- Associated Press - Monday, April 7, 2014

FRANKFORT, Ky. (AP) - If Kentucky taxpayers paid $75 million for the University of Louisville’s basketball arena, they should do the same for the University of Kentucky, Democratic Gov. Steve Beshear said Monday before boarding a plane to watch Kentucky play for the NCAA championship in Dallas.

Lexington and the Wildcats deserve no less than Louisville and the Cardinals,” Beshear said.

The KFC Yum! Center, home to the University of Louisville’s men’s and women’s basketball teams, opened in 2010 with the help of $75 million in state-backed bonds. But this year, state lawmakers declined to give the city of Lexington $65 million in state-backed bonds to renovate Rupp Arena, where the Kentucky men’s basketball team plays its regular season home games.

Beshear said he is pushing legislators to include the money before it adjourns for the year on April 15. But it appears the Republican-controlled state Senate does not agree.


Lexington owns Lexington Center, which includes Rupp Arena and a convention center. The city has not released detailed financing plans for the renovation, which would include building a new convention center and updating Rupp Arena’s amenities without increasing the seating capacity.

Susan Straub, spokeswoman for Lexington Mayor Jim Gray, said the city has not released the project’s financing plan because University of Kentucky officials have asked them not to. She said the Senate leadership has seen the information.

But Republican Senate President Robert Stivers says he has not seen a lease agreement between the city and the university, which he said is a key sticking point. Republican Senate leaders do not want to commit $65 million unless the city and the university have a firm agreement for Rupp Arena to host college basketball games.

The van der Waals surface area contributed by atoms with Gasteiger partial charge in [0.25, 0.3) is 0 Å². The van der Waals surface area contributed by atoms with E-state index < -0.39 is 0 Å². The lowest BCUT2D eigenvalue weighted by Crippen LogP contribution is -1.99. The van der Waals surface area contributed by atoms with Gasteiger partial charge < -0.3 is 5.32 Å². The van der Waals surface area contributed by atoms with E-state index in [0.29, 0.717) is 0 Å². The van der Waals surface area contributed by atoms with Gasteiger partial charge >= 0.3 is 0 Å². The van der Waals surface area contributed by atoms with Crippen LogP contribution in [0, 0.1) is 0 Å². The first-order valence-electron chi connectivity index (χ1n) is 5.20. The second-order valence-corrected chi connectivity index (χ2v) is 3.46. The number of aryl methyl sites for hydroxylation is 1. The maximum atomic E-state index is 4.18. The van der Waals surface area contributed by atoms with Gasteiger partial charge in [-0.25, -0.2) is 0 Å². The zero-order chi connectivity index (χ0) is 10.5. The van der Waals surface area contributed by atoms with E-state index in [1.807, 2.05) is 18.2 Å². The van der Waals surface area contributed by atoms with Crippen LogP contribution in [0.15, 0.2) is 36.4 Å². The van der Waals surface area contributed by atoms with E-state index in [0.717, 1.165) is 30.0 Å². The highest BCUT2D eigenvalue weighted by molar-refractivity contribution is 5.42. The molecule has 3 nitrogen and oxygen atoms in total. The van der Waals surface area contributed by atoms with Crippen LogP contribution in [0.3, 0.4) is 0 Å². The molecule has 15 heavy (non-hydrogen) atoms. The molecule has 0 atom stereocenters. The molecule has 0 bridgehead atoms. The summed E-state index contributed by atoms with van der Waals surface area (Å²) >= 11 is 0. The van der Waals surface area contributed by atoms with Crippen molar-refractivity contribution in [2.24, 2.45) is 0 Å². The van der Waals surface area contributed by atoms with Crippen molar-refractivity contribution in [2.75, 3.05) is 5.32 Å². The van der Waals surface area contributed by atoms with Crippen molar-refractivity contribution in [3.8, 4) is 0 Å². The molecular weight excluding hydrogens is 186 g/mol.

And Stivers said it is not fair to compare Rupp Arena’s renovations with the KFC Yum! Center, which was a brand new facility. He cited a report last week on the website stadiumjourney.com that ranked Rupp Arena as the No. 1 college basketball arena in the country.

“You would want to think that when you do something it would aid in the success of the program. But Rupp has proven not to be an impediment to their success,” Stivers said. “They still haven’t publicly disclosed what they are doing and whether they have any agreement with the university on this. … We also have not been able to discern what the exposure to the city of Lexington in Fayette County is going to be, if there is any.”

Beshear said Lexington officials have shared details of the plan with House and Senate leaders.

“There shouldn’t be any questions left. If there are both UK and the city are available to answer them,” Beshear said. “I do believe that in the coming days the financing plan will become public and I’m hopeful that by April 15 we will have been able to reach some agreement between the House and Senate and UK and Lexington to keep that project moving forward.”

House Democrats have supported the project. Democratic House Speaker Greg Stumbo said not including the money was his biggest disappointment with the state’s two-year, $20.3 billion budget.

Regardless of what happens in Monday night’s championship game, Rupp Arena will be open on Tuesday for a rally celebrating Kentucky’s season. The Wildcats (29-10) are scheduled to land at 2 p.m. Tuesday at Bluegrass Airport and will be bussed immediately to Rupp for a program at their home court that’s expected to draw a large crowd.

Free reserved-seat tickets for persons 14 and up will be distributed at 8 a.m. Tuesday at Rupp’s ticket office. Doors open at 1:30 p.m.

Kentucky students with ID may request tickets in a special section.

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